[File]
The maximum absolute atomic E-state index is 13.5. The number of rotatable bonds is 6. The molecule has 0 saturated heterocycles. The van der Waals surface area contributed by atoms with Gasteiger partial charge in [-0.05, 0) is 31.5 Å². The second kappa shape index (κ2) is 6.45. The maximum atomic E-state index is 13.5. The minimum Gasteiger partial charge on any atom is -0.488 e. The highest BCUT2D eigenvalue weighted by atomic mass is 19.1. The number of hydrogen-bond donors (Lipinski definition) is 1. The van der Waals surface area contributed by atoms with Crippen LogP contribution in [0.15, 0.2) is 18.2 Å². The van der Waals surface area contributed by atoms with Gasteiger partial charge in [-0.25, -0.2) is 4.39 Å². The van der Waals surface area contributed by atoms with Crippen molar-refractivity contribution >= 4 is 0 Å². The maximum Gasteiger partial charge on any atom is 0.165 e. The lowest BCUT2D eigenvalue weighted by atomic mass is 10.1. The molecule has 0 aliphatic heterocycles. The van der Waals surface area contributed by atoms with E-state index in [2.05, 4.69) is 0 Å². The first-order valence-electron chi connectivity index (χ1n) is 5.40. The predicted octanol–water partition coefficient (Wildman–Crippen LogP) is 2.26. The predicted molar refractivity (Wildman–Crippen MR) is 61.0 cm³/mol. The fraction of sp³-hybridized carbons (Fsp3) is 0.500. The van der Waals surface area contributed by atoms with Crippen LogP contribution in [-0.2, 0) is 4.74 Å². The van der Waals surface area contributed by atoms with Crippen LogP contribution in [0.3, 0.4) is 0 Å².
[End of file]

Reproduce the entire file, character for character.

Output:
The maximum absolute atomic E-state index is 13.5. The number of rotatable bonds is 6. The molecule has 0 saturated heterocycles. The van der Waals surface area contributed by atoms with Gasteiger partial charge in [-0.05, 0) is 31.5 Å². The second kappa shape index (κ2) is 6.45. The maximum atomic E-state index is 13.5. The minimum Gasteiger partial charge on any atom is -0.488 e. The highest BCUT2D eigenvalue weighted by atomic mass is 19.1. The number of hydrogen-bond donors (Lipinski definition) is 1. The van der Waals surface area contributed by atoms with Crippen LogP contribution in [0.15, 0.2) is 18.2 Å². The van der Waals surface area contributed by atoms with Gasteiger partial charge in [-0.25, -0.2) is 4.39 Å². The van der Waals surface area contributed by atoms with Crippen molar-refractivity contribution >= 4 is 0 Å². The maximum Gasteiger partial charge on any atom is 0.165 e. The lowest BCUT2D eigenvalue weighted by atomic mass is 10.1. The molecule has 0 aliphatic heterocycles. The van der Waals surface area contributed by atoms with E-state index in [2.05, 4.69) is 0 Å². The first-order valence-electron chi connectivity index (χ1n) is 5.40. The predicted octanol–water partition coefficient (Wildman–Crippen LogP) is 2.26. The predicted molar refractivity (Wildman–Crippen MR) is 61.0 cm³/mol. The fraction of sp³-hybridized carbons (Fsp3) is 0.500. The van der Waals surface area contributed by atoms with Crippen LogP contribution in [-0.2, 0) is 4.74 Å². The van der Waals surface area contributed by atoms with Crippen LogP contribution in [0.3, 0.4) is 0 Å².